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Wavelength

Réalisé par Michael Snow
États-Unis, Canada, 1967
Court métrage, Drame

Synopsis

Michael Snow’s cardinal avant-garde short Wavelength is a 45 minute zoom in on a photograph on a wall in a dank domestic space, interspersed with an occasional foray into a crime scene (or is it just a death?) that occurs immaterially inside of the room.

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Wavelength Réalisé par Michael Snow
Snow is here tweaking the Bazinian distinction between “those directors who put their faith in the image and those who put their faith in reality.” He recognizes reality as a category continually under negotiation, and an image as a tool for convincing us this isn’t so. In Wavelength’s process of destabilizing both image and reality, Snow reveals that the film frame is not an absolute, nor is it eternal. It is an arbitrary construction.
March 16, 2015
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Walking women" were an ongoing graphic concern of Snow, and as his movie approaches climax, the walking women of Wavelength are doubled once again, this time in the form of one of Snow’s photographs, pinned to the loft’s far wall. They are one potential but finally averted destination of Snow’s visionary penetration, which ends instead in an arrested splash, the grains of the firmament sucked from beneath our feet by the film’s duration, leaving us hanging ten on pure potentiality…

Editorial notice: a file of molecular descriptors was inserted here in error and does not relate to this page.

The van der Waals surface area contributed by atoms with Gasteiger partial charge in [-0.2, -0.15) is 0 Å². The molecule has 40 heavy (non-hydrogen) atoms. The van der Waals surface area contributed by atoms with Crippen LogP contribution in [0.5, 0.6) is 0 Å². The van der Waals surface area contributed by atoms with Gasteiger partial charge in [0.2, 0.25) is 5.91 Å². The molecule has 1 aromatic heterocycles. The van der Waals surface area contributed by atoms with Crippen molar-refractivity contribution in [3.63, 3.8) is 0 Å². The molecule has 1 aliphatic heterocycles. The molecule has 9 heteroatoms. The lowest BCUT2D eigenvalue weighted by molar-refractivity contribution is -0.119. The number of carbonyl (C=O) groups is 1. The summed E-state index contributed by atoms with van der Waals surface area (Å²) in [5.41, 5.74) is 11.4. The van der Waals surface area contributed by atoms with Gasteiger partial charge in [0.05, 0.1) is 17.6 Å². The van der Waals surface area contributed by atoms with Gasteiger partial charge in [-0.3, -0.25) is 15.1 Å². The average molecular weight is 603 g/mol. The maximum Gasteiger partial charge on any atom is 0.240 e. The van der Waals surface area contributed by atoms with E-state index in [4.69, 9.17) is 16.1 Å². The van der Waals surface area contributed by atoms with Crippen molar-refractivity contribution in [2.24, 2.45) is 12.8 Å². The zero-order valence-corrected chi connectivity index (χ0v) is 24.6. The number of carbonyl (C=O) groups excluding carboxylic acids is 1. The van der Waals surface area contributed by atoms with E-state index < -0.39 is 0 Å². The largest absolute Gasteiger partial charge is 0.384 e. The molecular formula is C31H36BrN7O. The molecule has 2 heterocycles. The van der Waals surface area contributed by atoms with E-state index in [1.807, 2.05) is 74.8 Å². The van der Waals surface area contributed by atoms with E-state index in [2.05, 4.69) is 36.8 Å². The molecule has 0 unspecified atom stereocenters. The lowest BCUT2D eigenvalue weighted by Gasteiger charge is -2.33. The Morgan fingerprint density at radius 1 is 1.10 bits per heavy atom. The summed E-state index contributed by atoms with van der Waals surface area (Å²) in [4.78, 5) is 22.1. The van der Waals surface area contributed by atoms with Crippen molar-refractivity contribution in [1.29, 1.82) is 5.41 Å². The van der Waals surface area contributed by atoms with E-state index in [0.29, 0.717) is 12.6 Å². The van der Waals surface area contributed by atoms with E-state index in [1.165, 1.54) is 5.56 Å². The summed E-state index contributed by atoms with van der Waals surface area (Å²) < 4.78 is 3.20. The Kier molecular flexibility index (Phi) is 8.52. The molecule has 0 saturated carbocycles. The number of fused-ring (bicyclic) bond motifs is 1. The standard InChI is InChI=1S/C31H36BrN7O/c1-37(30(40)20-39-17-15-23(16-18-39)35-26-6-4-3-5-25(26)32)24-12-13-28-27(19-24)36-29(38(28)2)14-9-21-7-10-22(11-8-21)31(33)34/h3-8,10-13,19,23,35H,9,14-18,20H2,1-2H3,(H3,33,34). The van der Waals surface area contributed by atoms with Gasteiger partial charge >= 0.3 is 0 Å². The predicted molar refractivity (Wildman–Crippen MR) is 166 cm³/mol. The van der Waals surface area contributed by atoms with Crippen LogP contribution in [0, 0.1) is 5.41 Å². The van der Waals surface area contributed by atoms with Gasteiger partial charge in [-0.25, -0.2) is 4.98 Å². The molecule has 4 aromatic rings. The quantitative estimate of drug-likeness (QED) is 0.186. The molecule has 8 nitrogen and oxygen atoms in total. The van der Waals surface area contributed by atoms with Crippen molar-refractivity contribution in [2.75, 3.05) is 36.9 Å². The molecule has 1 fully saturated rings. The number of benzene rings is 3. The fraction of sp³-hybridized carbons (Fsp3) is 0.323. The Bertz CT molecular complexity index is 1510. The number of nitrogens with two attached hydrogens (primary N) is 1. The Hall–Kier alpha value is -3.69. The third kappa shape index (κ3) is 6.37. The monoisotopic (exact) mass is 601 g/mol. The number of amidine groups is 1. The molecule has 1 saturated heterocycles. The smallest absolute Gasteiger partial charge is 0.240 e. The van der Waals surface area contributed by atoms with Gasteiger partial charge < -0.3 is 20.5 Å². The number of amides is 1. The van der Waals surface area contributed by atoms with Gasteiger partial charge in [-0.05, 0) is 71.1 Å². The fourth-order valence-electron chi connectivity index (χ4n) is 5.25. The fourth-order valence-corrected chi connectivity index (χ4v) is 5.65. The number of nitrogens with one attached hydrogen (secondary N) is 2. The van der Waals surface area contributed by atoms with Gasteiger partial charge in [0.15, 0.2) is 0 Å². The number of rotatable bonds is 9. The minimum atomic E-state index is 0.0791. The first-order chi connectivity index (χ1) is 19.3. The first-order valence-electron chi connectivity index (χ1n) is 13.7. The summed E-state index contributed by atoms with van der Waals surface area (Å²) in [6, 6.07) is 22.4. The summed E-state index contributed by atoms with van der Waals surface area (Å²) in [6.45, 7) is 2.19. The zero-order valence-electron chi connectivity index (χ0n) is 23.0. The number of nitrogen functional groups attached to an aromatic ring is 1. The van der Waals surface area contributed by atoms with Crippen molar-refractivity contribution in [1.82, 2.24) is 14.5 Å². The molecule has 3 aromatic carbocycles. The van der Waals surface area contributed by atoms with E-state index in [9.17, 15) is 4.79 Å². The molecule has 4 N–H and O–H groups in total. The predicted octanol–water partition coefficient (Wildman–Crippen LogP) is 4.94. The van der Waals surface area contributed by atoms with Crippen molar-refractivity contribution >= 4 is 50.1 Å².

September 21, 2014
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If Wavelength both contains and largely comprises what might be construed as the most consequential zoom shot in the history of cinema, this is because it radically redefines not only the functions that such a shot might have, but also –- and perhaps more importantly — the field of potential interest that almost any representational shot of any film could have.
February 01, 1975
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